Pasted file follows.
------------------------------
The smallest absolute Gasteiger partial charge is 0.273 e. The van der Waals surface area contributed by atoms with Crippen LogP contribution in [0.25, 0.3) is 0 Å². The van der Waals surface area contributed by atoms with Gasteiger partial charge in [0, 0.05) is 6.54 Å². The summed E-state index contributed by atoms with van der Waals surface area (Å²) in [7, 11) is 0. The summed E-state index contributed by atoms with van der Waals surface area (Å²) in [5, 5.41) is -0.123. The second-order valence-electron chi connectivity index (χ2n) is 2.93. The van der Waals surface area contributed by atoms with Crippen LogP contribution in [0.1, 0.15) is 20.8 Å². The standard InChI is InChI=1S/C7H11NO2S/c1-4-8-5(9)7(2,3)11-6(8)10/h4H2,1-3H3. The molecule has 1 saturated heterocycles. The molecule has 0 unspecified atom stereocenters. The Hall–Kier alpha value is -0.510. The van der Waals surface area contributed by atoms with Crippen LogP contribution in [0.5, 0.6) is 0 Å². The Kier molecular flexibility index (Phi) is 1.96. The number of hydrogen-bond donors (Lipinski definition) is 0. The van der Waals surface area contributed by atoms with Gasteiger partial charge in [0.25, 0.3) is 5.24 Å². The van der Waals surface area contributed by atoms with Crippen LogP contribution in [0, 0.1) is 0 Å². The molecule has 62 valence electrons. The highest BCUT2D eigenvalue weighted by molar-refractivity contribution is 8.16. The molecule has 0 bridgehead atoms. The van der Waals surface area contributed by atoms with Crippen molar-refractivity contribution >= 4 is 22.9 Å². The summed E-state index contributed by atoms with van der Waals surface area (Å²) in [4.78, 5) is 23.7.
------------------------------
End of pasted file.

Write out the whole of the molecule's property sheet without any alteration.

The smallest absolute Gasteiger partial charge is 0.273 e. The van der Waals surface area contributed by atoms with Crippen LogP contribution in [0.25, 0.3) is 0 Å². The van der Waals surface area contributed by atoms with Gasteiger partial charge in [0, 0.05) is 6.54 Å². The summed E-state index contributed by atoms with van der Waals surface area (Å²) in [7, 11) is 0. The summed E-state index contributed by atoms with van der Waals surface area (Å²) in [5, 5.41) is -0.123. The second-order valence-electron chi connectivity index (χ2n) is 2.93. The van der Waals surface area contributed by atoms with Crippen LogP contribution in [0.1, 0.15) is 20.8 Å². The standard InChI is InChI=1S/C7H11NO2S/c1-4-8-5(9)7(2,3)11-6(8)10/h4H2,1-3H3. The molecule has 1 saturated heterocycles. The molecule has 0 unspecified atom stereocenters. The Hall–Kier alpha value is -0.510. The van der Waals surface area contributed by atoms with Crippen LogP contribution in [0.5, 0.6) is 0 Å². The Kier molecular flexibility index (Phi) is 1.96. The number of hydrogen-bond donors (Lipinski definition) is 0. The van der Waals surface area contributed by atoms with Gasteiger partial charge in [0.25, 0.3) is 5.24 Å². The van der Waals surface area contributed by atoms with Crippen LogP contribution in [0, 0.1) is 0 Å². The molecule has 62 valence electrons. The highest BCUT2D eigenvalue weighted by molar-refractivity contribution is 8.16. The molecule has 0 bridgehead atoms. The van der Waals surface area contributed by atoms with Crippen molar-refractivity contribution >= 4 is 22.9 Å². The summed E-state index contributed by atoms with van der Waals surface area (Å²) in [4.78, 5) is 23.7.